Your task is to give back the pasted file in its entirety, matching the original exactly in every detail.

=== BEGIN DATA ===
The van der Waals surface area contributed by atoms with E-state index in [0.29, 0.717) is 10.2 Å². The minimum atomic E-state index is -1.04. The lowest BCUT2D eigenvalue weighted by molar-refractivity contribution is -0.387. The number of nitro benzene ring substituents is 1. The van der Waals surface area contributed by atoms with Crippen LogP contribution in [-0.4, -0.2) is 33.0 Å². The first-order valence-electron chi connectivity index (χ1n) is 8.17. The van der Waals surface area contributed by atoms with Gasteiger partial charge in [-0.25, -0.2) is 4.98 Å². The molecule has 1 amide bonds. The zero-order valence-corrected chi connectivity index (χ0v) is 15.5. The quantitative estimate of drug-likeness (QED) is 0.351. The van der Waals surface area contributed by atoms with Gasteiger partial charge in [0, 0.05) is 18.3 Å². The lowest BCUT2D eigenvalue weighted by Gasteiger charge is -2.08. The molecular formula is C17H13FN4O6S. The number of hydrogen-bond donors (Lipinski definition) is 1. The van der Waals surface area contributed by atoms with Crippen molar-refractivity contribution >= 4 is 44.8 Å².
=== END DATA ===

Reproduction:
The van der Waals surface area contributed by atoms with E-state index in [0.29, 0.717) is 10.2 Å². The minimum atomic E-state index is -1.04. The lowest BCUT2D eigenvalue weighted by molar-refractivity contribution is -0.387. The number of nitro benzene ring substituents is 1. The van der Waals surface area contributed by atoms with Crippen LogP contribution in [-0.4, -0.2) is 33.0 Å². The first-order valence-electron chi connectivity index (χ1n) is 8.17. The van der Waals surface area contributed by atoms with Gasteiger partial charge in [-0.25, -0.2) is 4.98 Å². The molecule has 1 amide bonds. The zero-order valence-corrected chi connectivity index (χ0v) is 15.5. The quantitative estimate of drug-likeness (QED) is 0.351. The van der Waals surface area contributed by atoms with Gasteiger partial charge in [0, 0.05) is 18.3 Å². The lowest BCUT2D eigenvalue weighted by Gasteiger charge is -2.08. The molecular formula is C17H13FN4O6S. The number of hydrogen-bond donors (Lipinski definition) is 1. The van der Waals surface area contributed by atoms with Crippen molar-refractivity contribution >= 4 is 44.8 Å².